Caught in the Middle

Can Moderate Muslims Be Heard Over the Radical Roar?

The equation of Islam with terrorism post-September 11 has had consequences for Muslims everywhere, particularly in India, home to the world's second largest Muslim population. The terrorist acts in New York and Washington and their aftermath have heightened the fears and insecurity of Indian Muslims. The community's sense of siege has grown acute since the December 13 suicide squad attack on the Parliament building in New Delhi by terrorists who, India has charged, belong to two Pakistan-based Islamic groups.

India's 120 million Muslims are in many ways living refutation of the "clash of civilizations" theory of confrontational and monolithic Islam. The widespread acculturation of Muslims in Indian society through the ages, says historian Mushirul Hasan, has come about for a number of reasons: the amorphous character of Hinduism, the rise of heterodox movements, and the inter-community alliances forged by Muslim rulers to fortify their empire. A variety of Muslim religious sites coexist with Hindu, Jain, Buddhist, and Christian places of worship, leading to a fusion of ideas, beliefs, and everyday practices. It was what India's nationalist movement described as "composite culture," says Hasan. "This is what formed the bedrock of secular nationalism, the essential feature of the Constitution, and the basis of the present secular republic," he says.

The Muslim predicament today is mainly a result of the communal polarization created by the dominant political parties, including the secular Congress Party and the Hindu nationalist Bharatiya Janata Party (BJP), which currently leads the national coalition government.

Muslims who chose India over Pakistan at Partition in 1947 have since felt betrayed and exploited by their leaders and the main political parties, which have used them as a vote bank. Unscrupulous politicians have encouraged a ghetto mentality among Muslims, while refusing to address the community's principal problems of illiteracy and unemployment—factors that have encouraged many Muslim youths to take to crime or fall into terrorist groups backed by Pakistan's intelligence service.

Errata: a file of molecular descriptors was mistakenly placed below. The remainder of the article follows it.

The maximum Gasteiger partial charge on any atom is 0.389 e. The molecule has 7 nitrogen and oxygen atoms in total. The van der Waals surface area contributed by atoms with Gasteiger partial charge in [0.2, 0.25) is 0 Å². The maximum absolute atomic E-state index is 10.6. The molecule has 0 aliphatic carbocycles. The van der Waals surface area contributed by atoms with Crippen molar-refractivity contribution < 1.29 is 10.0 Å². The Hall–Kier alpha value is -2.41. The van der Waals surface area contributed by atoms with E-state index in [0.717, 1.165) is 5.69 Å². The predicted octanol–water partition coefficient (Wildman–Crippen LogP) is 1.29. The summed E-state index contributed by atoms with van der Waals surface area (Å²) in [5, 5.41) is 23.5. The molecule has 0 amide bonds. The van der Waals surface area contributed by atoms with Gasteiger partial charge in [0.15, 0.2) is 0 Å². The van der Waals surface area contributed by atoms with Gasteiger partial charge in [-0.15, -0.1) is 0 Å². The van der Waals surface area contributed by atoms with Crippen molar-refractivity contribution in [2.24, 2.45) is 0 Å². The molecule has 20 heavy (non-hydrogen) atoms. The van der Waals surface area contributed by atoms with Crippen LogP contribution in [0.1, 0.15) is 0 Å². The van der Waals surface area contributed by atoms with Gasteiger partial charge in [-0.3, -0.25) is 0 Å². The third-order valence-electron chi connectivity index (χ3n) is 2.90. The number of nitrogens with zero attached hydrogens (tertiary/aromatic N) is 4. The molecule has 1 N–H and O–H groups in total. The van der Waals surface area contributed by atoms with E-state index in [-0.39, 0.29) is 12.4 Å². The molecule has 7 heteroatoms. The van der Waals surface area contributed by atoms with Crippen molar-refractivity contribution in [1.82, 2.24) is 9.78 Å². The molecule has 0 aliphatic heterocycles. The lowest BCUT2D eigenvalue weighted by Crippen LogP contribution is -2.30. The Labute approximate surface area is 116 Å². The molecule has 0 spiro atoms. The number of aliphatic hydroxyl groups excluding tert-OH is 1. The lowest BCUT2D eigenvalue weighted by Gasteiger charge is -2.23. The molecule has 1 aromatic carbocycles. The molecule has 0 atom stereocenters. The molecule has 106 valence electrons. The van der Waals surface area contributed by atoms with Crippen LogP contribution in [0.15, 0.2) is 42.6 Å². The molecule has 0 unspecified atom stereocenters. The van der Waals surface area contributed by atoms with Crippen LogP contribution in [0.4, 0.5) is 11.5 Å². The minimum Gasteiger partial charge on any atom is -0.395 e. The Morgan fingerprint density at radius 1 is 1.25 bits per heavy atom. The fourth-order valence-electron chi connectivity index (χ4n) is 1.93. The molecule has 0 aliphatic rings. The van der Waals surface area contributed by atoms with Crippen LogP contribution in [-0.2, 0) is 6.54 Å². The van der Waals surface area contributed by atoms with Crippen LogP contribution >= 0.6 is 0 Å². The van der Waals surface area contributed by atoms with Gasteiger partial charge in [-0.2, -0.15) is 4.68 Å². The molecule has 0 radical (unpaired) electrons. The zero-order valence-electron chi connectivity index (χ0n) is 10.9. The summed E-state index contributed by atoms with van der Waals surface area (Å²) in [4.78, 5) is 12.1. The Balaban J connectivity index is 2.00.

Some madrassas have also played their part in alienating the community from the mainstream. Schools close to India's international border have been suspected of indoctrinating young minds for jihad. Since the advent of the BJP brand of politics, the community has been under pressure to condemn the hawks within on the one hand and get its rightful share of development funds on the other.

The terrorist attacks are the latest in a series of cataclysmic events in which Indian Muslims as a community have been made to feel that they must stand up and be counted. The attacks are reminiscent of another flash point, the 1993 Bombay blasts, more than a dozen explosions on one day in the city, allegedly masterminded by underworld don Dawood Ibrahim at the instigation of Pakistan. Once again now, Indian Muslims are convulsed by anguish and guilt over the monstrous crimes committed by violent fundamentalists in the name of Islam, anger that the entire community is sullied by the acts of a few, and, overridingly, fear of speaking their minds.

The majority of Muslims in India, much like other secular Indians, condemn the Taliban and the September 11 and Indian Parliament attacks. They also protest the U.S. bombing of Afghanistan; American foreign policy, especially in the Middle East; the draconian new Prevention of Terrorism Ordinance 2001 enacted by the BJP-led government; and the warmongering by the militant Hindu political parties.

But they don't dare speak their protests out loud for fear of being labeled "anti-national" and Islamic "fundamentalist." The equation of Islam with terrorism by the BJP—as well as by most of the Hindu middle class—has silenced the voices of moderate Muslims who reject violence and oppression in the name of Islam. "We are very apprehensive and afraid," says Iqbal Ghani Khan, an associate professor of history at the Aligarh Muslim University in the northern state of Uttar Pradesh. "When (Home Minister Lal Krishna) Advani says, 'The enemy is within,' anyone with a Muslim name becomes a target." Those who speak out are seen to speak for the terrorists, says Khan. "We dare not say anything, and depend on our friends in the secular left to speak for us."